Visalian receives Silver Star medal

Lewis Griswold
Fresno Bee
May 27, 2009

The spy ship USS Liberty was sailing off the coast of Egypt on June 8, 1967, under clear skies when, without warning, Israeli military aircraft began strafing the ship with 20-caliber rounds, sending shrapnel everywhere and demolishing virtually every antenna on the ship.

It was the fourth day of the Six-Day War between Israel and neighboring Arab states.

The strafing lasted about an hour, then a torpedo hit the ship's right side, killing 26 men. Electronics technician Terry Halbardier, 23, was hit by shrapnel in both arms, body and left leg, but he kept going.

Forty-two years after the USS Liberty was attacked by Israel, electronics technician James Halbardier was awarded a Silver Star by the Navy.

Forty-two years after the USS Liberty was attacked by Israel, electronics technician James Halbardier was awarded a Silver Star by the Navy.

A 24-foot whip antenna on the ship's left side toward the rear had somehow escaped damage, but the cable connecting it to a transmitter was destroyed. Halbardier ordered a reel of cable. With planes still strafing the ship, he ran onto the deck and attached new wire to the antenna so a radioman could send out a Mayday distress signal to the U.S. Sixth Fleet, which also was in the Mediterranean Sea.

The attack finally ended -- but 34 were dead and 171 wounded out of 294 officers and enlisted crew members.

Halbardier's heroism under fire 42 years ago earned him a Silver Star -- the third most prestigious medal after the Medal of Honor and the Navy Cross. The medal was finally awarded to him Wednesday in Visalia.

"I may be the lucky sailor to wear this, but it took us all that day," Halbardier said after Rep. Devin Nunes pinned the medal on him. "I didn't do anything more than anyone else."

Halbardier's "conspicuous gallantry" under fire "were instrumental in saving the ship and hundreds of lives," according to the citation signed by the Secretary of the Navy.

Shipmates say they believe that if the antenna hadn't been fixed and the Mayday sent by Morse code, the ship would have been sunk.

To this day, the attack remains controversial.

Israel apologized and said the Liberty had been mistaken for an Egyptian ship. It paid reparations.

But the crew of Liberty remains convinced Israel meant to sink the ship. Theories abound as to why.

Ray McGovern, a retired CIA analyst who attended Wednesday's Silver Star ceremony and has had a longtime interest in the Liberty attack, said there's speculation that Israeli didn't want the U.S. electronic surveillance spy ship listening in on Israeli military communications as it was about to take the Golan Heights. Another is that Egypt could have been easily blamed for a sunken ship with no survivors, giving the U.S. a pretext to attack Cairo and kill President Nasser.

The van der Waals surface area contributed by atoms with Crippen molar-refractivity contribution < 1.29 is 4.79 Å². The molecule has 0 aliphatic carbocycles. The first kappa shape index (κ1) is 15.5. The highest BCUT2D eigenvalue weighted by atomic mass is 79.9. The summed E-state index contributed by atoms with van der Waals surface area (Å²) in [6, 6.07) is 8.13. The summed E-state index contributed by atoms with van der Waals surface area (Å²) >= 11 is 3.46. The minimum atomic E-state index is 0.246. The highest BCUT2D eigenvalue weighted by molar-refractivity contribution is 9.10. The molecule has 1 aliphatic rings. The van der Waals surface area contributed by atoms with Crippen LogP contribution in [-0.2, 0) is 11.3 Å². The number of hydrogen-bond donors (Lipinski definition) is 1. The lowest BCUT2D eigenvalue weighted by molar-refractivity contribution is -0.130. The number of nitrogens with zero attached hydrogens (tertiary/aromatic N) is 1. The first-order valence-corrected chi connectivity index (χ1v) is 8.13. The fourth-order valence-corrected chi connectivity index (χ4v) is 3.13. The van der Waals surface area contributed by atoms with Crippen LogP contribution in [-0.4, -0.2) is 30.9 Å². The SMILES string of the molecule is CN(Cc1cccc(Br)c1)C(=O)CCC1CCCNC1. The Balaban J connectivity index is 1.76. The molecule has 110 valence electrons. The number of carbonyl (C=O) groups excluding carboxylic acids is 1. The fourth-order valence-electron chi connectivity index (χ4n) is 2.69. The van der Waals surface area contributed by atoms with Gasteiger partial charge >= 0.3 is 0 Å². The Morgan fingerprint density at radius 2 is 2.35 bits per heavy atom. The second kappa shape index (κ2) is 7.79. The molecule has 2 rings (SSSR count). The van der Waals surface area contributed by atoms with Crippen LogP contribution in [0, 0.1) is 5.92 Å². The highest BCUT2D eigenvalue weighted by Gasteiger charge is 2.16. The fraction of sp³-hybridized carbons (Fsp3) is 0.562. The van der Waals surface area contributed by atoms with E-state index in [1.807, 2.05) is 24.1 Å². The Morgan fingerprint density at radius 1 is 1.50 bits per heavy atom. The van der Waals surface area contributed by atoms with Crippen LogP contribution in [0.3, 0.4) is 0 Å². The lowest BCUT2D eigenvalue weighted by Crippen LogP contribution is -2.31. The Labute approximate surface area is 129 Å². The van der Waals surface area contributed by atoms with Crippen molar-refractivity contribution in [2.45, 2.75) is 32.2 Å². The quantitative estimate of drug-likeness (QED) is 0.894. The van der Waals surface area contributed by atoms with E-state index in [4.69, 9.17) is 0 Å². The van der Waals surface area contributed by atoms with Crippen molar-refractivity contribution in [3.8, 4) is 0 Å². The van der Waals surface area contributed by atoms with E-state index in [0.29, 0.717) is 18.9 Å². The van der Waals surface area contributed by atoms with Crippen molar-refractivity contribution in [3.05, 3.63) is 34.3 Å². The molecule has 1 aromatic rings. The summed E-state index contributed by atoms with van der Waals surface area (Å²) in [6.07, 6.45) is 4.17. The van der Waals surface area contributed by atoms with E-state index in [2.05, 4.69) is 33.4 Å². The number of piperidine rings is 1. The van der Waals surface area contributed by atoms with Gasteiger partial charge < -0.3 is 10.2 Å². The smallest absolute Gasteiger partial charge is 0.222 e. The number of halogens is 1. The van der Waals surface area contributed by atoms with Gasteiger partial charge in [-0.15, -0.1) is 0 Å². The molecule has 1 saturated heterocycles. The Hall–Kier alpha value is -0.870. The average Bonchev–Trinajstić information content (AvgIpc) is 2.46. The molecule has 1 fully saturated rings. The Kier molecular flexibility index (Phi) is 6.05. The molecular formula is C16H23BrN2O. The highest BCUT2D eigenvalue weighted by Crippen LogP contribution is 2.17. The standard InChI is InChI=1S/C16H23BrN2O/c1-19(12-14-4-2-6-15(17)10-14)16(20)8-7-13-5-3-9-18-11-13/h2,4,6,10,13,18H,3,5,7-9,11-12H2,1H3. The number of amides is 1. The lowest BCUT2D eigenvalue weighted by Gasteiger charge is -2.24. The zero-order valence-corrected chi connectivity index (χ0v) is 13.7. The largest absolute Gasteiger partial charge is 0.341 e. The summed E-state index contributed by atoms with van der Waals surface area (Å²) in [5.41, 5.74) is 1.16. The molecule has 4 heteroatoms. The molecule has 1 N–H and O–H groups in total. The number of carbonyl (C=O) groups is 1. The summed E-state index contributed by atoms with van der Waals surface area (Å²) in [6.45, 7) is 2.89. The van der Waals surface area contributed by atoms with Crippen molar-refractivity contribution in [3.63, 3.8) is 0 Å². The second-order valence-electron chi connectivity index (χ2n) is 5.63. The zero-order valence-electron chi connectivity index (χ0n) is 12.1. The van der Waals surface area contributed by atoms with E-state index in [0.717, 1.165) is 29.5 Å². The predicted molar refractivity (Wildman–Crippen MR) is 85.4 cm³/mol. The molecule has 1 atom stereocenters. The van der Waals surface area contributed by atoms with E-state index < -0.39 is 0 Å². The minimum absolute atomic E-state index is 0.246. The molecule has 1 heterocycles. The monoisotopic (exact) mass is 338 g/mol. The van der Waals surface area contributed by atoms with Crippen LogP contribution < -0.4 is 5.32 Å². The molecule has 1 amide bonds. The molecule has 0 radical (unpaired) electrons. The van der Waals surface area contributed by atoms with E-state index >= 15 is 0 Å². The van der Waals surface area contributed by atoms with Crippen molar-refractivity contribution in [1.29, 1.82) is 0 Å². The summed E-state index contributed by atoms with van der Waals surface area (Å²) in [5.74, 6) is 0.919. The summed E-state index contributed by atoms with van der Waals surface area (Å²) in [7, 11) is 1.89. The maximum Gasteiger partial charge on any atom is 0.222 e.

Whatever the case, the Mayday was answered by the USS Saratoga, which sent helicopters to fight off the Liberty's attackers -- only to recall them before they arrived. Officials said Israel by then had communicated an apology to the United States. Halbardier said Liberty crew members are suspicious of the official Navy investigation but believe the Mayday caused a chain of events that "forced Israel to back off."

At any rate, after the Liberty limped into Malta for repairs, an admiral gathered the remaining crew members and warned them not to talk to reporters, tell drinking buddies at bars about it, wear clothing with Liberty markings on shore leave or even tell their wives what happened, Halbardier told reporters Wednesday. As a low-ranking crew member, he said, the warning was taken seriously.

So he kept quiet. He left the Navy in 1970 and became a real estate investor, first in Texas and then later after moving to Visalia. But 20 years ago, he started going to reunions. A few years ago, two ex-officers from the Liberty talked him into seeking a commendation for repairing the antenna. Nunes' office made the official request, and the officers wrote letters explaining what Halbardier did that day.

Halbardier, now 65, said he thought he might get a letter of commendation, or maybe a Bronze Star. He never thought he'd get the Silver Star.

"I'm stoked," Halbardier said. "This is an extreme honor for me."

The wording in the official citation caught the attention of Halbardier and of David Pegeler of Westminster, a fellow former crew member.

They noted that all previous citations for Liberty crew members have never mentioned Israel by name, just "attack by enemy aircraft." This one specifically states: "The USS Liberty was attacked by Israeli aircraft and motor torpedo boats in the East Mediterranean Sea on the fourth day of the Six Day War."

"We need another investigation" of the Liberty incident, Halbardier said: "It's not going to happen in our lifetime, but the truth will someday come out."

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